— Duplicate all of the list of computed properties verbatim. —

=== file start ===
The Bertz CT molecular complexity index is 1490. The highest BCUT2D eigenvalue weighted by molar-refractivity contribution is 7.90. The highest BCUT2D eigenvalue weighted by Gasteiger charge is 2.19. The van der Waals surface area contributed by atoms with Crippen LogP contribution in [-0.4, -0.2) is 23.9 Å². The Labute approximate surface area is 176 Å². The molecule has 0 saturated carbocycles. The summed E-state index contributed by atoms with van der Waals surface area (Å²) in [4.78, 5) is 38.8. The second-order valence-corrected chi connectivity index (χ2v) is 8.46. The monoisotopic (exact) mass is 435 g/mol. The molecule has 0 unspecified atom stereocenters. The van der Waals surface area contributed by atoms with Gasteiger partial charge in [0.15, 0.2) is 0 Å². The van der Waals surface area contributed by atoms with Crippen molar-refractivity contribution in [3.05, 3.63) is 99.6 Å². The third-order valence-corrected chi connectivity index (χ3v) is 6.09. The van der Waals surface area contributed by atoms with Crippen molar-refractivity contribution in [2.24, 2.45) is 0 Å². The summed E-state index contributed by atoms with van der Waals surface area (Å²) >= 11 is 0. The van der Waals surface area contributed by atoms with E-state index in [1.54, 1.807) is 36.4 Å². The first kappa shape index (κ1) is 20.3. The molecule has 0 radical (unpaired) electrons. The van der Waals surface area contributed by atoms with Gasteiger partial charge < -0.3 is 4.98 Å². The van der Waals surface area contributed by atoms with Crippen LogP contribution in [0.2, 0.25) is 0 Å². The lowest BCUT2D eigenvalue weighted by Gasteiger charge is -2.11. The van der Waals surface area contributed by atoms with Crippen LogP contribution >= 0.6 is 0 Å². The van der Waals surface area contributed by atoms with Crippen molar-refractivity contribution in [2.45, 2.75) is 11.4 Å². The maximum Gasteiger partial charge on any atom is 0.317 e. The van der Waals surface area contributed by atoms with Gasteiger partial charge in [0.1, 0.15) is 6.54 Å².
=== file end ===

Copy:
The Bertz CT molecular complexity index is 1490. The highest BCUT2D eigenvalue weighted by molar-refractivity contribution is 7.90. The highest BCUT2D eigenvalue weighted by Gasteiger charge is 2.19. The van der Waals surface area contributed by atoms with Crippen LogP contribution in [-0.4, -0.2) is 23.9 Å². The Labute approximate surface area is 176 Å². The molecule has 0 saturated carbocycles. The summed E-state index contributed by atoms with van der Waals surface area (Å²) in [4.78, 5) is 38.8. The second-order valence-corrected chi connectivity index (χ2v) is 8.46. The monoisotopic (exact) mass is 435 g/mol. The molecule has 0 unspecified atom stereocenters. The van der Waals surface area contributed by atoms with Gasteiger partial charge in [0.15, 0.2) is 0 Å². The van der Waals surface area contributed by atoms with Crippen molar-refractivity contribution in [3.05, 3.63) is 99.6 Å². The third-order valence-corrected chi connectivity index (χ3v) is 6.09. The van der Waals surface area contributed by atoms with Crippen molar-refractivity contribution in [2.24, 2.45) is 0 Å². The summed E-state index contributed by atoms with van der Waals surface area (Å²) >= 11 is 0. The van der Waals surface area contributed by atoms with E-state index in [1.54, 1.807) is 36.4 Å². The first kappa shape index (κ1) is 20.3. The molecule has 0 radical (unpaired) electrons. The van der Waals surface area contributed by atoms with Gasteiger partial charge < -0.3 is 4.98 Å². The van der Waals surface area contributed by atoms with Crippen LogP contribution in [0.2, 0.25) is 0 Å². The lowest BCUT2D eigenvalue weighted by Gasteiger charge is -2.11. The van der Waals surface area contributed by atoms with Crippen LogP contribution >= 0.6 is 0 Å². The van der Waals surface area contributed by atoms with Crippen molar-refractivity contribution in [2.45, 2.75) is 11.4 Å². The maximum Gasteiger partial charge on any atom is 0.317 e. The van der Waals surface area contributed by atoms with Gasteiger partial charge in [0.1, 0.15) is 6.54 Å².